I was surprised this morning when link jumping through the Internet to come across an article entitled A History of Violence in the East Bay Express about Trevor Latham, a long time friend, founder of the East Bay Rats and owner of the Ruby Room and Radio. The first paragraph references his destruction of a bus stop at 24th and Telegraph, across the street from what was then Mama Buzz. The article reads
A friend of Latham’s had been mugged there, and her companion had been hit on the head with a bottle, landing her in the hospital with a scalp full of surgical staples. “Whatever he’d hoped to do to the mugger he did to [the bus stop],” writes Abramovich. That passage is one of several in which Latham plays the avenging role in an area where law enforcement is conspicuously absent.
The friend who had been mugged was me. This was in August of 2011.
This was definitely an interesting time in my life; I was unemployed, I was partying in Oakland, and on that particular night had been walking to my friend’s house when my companion and I were jumped. It was a traumatic experience, and, yes, I wound up going to the hospital to get fourteen staples in my head.
But rather than focus on the trauma and the circumstances, what’s most interesting to point out is that Oakland was vastly different in 2011. The person who jumped me was associated with the crack heads and crack dealers who posted up at the bus shelter across the street from Mama Buzz and right outside my friend’s house. The people who worked and kicked it at Mama Buzz were fairly tight knit; we all knew each other because this was back in a time during Oakland where everybody knew each other, one way or another. This was also in a time in Oakland before the word gentrification had burned a place on everyone’s mind and tongue. New people were moving into Oakland, but the core community of Oakland artists was still vibrant. Social outliers were few and far between, and their presence was generally accepted in Oakland at the time.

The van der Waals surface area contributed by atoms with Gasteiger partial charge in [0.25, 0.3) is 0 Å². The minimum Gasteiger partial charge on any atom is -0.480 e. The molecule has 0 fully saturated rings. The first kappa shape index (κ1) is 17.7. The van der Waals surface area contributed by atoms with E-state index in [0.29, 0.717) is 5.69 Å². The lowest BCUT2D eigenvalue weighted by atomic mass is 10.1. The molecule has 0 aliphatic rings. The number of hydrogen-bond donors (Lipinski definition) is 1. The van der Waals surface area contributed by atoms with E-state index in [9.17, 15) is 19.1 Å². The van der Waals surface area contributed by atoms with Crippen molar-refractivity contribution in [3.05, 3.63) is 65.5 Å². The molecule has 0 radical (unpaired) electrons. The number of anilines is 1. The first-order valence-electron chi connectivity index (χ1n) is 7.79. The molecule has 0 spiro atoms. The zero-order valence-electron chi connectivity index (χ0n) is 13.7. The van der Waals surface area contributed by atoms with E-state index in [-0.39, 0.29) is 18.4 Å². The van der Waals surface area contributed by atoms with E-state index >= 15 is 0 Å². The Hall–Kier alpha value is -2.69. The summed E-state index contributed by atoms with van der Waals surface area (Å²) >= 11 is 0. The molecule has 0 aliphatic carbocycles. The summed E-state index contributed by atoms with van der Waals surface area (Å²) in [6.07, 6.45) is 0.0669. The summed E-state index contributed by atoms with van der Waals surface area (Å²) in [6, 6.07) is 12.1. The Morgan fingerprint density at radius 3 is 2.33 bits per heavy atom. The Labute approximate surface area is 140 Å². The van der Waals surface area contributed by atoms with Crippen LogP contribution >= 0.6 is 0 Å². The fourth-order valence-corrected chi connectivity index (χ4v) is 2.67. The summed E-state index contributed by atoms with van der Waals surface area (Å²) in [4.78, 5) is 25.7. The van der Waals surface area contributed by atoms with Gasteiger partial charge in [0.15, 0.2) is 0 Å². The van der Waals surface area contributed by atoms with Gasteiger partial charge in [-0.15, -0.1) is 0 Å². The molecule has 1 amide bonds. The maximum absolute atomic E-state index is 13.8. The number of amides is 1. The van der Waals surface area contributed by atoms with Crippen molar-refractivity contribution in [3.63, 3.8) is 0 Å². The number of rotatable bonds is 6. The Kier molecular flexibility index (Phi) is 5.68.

After I got mugged, Trevor and his friends tore down the bus stop where the crack heads would kick it. We joke now that this was the first step of gentrification in that neighborhood; ousting the local drug dealers is a common theme of gentrification, but I rue that comparison. There was then (as there is now) a mutual understanding, especially on that block: we leave you alone if you leave us alone. Breaking that social contract was what lead to a community action that was intended to ensure the safety of those who were a part of that community. It was an action by that community in reaction to violence. This was for us. Even if in some way everyone else who wasn’t here at the time eventually benefited from it.
Unfortunately, in the context of what has transpired in Oakland on a social and economic level, that’s not what it feels like now. Mama Buzz is gone, having been replaced by Beeryland which (the last time I checked) is a mecca for new Oakland folks. Ruby Room and Radio are no longer two of the five local bars in Oakland, although they are still pretty packed (albeit with a notably less interesting and rowdy crowd now than five years ago).
Macrocosmic social comparisons aside, on a personal level I am deeply grateful for what Trevor did for me. As a woman, people want to say things like, “You were drunk!” or “You were dressed like a slut!” and say I got what I deserved. But Trevor didn’t ask questions because violence against people in our community is unacceptable, and no one else was going to do anything about it. As a woman in this community, Trevor’s actions made me feel like I belong here, and that’s what I want to extend to other women here: someone is looking out for you. This is an incredibly painful memory, but Trevor helped me to not feel afraid because I knew that my community cared for me. Someone like me doesn’t get that all the time, not given my track record and my social standing. So while it was unsettling to read about this crazy thing that happened to me in the paper in this morning, I want to take this chance to reiterate my gratitude to Trevor for standing up for me in a time where that wasn’t an easy thing to do. Heaven knows the police weren’t going to do anything, but fuck the police. This is about Oakland sticking up for itself and for each other. While it feels like that Oakland has dwindled, it certainly isn’t gone, so we should be celebrating the people who still hold onto that ethos. I wouldn’t be who I am today if he hadn’t stood up for me.